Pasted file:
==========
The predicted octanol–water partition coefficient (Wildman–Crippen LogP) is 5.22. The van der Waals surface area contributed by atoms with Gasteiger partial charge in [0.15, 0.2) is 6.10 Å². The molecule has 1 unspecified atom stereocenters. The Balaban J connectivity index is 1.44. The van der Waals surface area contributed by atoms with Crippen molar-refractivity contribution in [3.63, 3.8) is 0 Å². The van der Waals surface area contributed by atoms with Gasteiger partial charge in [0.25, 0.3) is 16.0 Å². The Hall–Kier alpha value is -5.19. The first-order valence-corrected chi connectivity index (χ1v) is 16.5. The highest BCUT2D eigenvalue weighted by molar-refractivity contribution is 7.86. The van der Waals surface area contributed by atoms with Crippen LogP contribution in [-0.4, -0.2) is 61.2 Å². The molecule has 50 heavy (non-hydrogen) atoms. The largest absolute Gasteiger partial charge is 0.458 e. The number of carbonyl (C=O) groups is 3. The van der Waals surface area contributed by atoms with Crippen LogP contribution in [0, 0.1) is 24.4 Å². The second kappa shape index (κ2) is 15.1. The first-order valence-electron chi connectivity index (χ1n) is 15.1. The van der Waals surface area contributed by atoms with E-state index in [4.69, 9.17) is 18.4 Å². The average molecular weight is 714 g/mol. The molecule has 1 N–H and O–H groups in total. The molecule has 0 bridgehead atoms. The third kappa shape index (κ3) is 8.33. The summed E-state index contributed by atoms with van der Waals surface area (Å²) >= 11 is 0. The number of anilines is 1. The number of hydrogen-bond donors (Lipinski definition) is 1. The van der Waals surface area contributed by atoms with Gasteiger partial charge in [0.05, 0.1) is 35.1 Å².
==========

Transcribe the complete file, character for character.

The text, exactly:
The predicted octanol–water partition coefficient (Wildman–Crippen LogP) is 5.22. The van der Waals surface area contributed by atoms with Gasteiger partial charge in [0.15, 0.2) is 6.10 Å². The molecule has 1 unspecified atom stereocenters. The Balaban J connectivity index is 1.44. The van der Waals surface area contributed by atoms with Crippen molar-refractivity contribution in [3.63, 3.8) is 0 Å². The van der Waals surface area contributed by atoms with Gasteiger partial charge in [0.25, 0.3) is 16.0 Å². The Hall–Kier alpha value is -5.19. The first-order valence-corrected chi connectivity index (χ1v) is 16.5. The highest BCUT2D eigenvalue weighted by molar-refractivity contribution is 7.86. The van der Waals surface area contributed by atoms with Crippen LogP contribution in [-0.4, -0.2) is 61.2 Å². The molecule has 50 heavy (non-hydrogen) atoms. The largest absolute Gasteiger partial charge is 0.458 e. The number of carbonyl (C=O) groups is 3. The van der Waals surface area contributed by atoms with Crippen LogP contribution in [0, 0.1) is 24.4 Å². The second kappa shape index (κ2) is 15.1. The first-order valence-electron chi connectivity index (χ1n) is 15.1. The van der Waals surface area contributed by atoms with E-state index in [4.69, 9.17) is 18.4 Å². The average molecular weight is 714 g/mol. The molecule has 1 N–H and O–H groups in total. The molecule has 0 bridgehead atoms. The third kappa shape index (κ3) is 8.33. The summed E-state index contributed by atoms with van der Waals surface area (Å²) >= 11 is 0. The number of anilines is 1. The number of hydrogen-bond donors (Lipinski definition) is 1. The van der Waals surface area contributed by atoms with Gasteiger partial charge in [0.05, 0.1) is 35.1 Å².